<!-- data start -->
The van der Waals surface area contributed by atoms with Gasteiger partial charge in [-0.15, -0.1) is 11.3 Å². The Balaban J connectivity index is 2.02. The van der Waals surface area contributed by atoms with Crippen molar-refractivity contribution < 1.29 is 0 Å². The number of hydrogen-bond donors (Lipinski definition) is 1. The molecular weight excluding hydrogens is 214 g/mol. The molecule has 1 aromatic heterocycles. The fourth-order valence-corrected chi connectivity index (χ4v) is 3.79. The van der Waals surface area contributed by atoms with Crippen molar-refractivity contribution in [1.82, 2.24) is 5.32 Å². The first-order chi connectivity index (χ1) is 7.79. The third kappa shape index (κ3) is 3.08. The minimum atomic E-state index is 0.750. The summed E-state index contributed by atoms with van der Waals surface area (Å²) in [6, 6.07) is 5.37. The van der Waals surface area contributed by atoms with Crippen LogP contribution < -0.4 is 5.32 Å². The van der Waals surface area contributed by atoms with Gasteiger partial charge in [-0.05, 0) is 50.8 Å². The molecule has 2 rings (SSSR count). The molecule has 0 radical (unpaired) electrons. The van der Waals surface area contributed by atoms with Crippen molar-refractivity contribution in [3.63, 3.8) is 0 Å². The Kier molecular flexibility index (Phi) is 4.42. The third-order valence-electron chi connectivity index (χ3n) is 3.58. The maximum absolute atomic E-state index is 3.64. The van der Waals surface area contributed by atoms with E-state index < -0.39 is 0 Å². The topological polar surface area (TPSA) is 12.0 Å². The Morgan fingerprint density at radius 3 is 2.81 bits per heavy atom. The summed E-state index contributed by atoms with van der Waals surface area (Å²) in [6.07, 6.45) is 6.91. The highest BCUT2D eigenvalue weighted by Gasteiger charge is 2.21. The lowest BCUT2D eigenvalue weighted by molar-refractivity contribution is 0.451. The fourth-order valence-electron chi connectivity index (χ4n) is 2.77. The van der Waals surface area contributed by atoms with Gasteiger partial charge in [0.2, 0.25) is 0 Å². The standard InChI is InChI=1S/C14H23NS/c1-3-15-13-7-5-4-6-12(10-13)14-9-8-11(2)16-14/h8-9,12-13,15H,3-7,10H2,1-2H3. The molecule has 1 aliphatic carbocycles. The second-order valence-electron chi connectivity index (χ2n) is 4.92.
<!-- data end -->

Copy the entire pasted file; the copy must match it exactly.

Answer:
The van der Waals surface area contributed by atoms with Gasteiger partial charge in [-0.15, -0.1) is 11.3 Å². The Balaban J connectivity index is 2.02. The van der Waals surface area contributed by atoms with Crippen molar-refractivity contribution < 1.29 is 0 Å². The number of hydrogen-bond donors (Lipinski definition) is 1. The molecular weight excluding hydrogens is 214 g/mol. The molecule has 1 aromatic heterocycles. The fourth-order valence-corrected chi connectivity index (χ4v) is 3.79. The van der Waals surface area contributed by atoms with Crippen molar-refractivity contribution in [1.82, 2.24) is 5.32 Å². The first-order chi connectivity index (χ1) is 7.79. The third kappa shape index (κ3) is 3.08. The minimum atomic E-state index is 0.750. The summed E-state index contributed by atoms with van der Waals surface area (Å²) in [6, 6.07) is 5.37. The van der Waals surface area contributed by atoms with Crippen LogP contribution < -0.4 is 5.32 Å². The van der Waals surface area contributed by atoms with Gasteiger partial charge in [-0.05, 0) is 50.8 Å². The molecule has 2 rings (SSSR count). The molecule has 0 radical (unpaired) electrons. The van der Waals surface area contributed by atoms with Crippen molar-refractivity contribution in [3.63, 3.8) is 0 Å². The Kier molecular flexibility index (Phi) is 4.42. The third-order valence-electron chi connectivity index (χ3n) is 3.58. The maximum absolute atomic E-state index is 3.64. The van der Waals surface area contributed by atoms with E-state index < -0.39 is 0 Å². The topological polar surface area (TPSA) is 12.0 Å². The Morgan fingerprint density at radius 3 is 2.81 bits per heavy atom. The summed E-state index contributed by atoms with van der Waals surface area (Å²) in [6.07, 6.45) is 6.91. The highest BCUT2D eigenvalue weighted by Gasteiger charge is 2.21. The lowest BCUT2D eigenvalue weighted by molar-refractivity contribution is 0.451. The fourth-order valence-electron chi connectivity index (χ4n) is 2.77. The van der Waals surface area contributed by atoms with Gasteiger partial charge in [0.2, 0.25) is 0 Å². The standard InChI is InChI=1S/C14H23NS/c1-3-15-13-7-5-4-6-12(10-13)14-9-8-11(2)16-14/h8-9,12-13,15H,3-7,10H2,1-2H3. The molecule has 1 aliphatic carbocycles. The second-order valence-electron chi connectivity index (χ2n) is 4.92.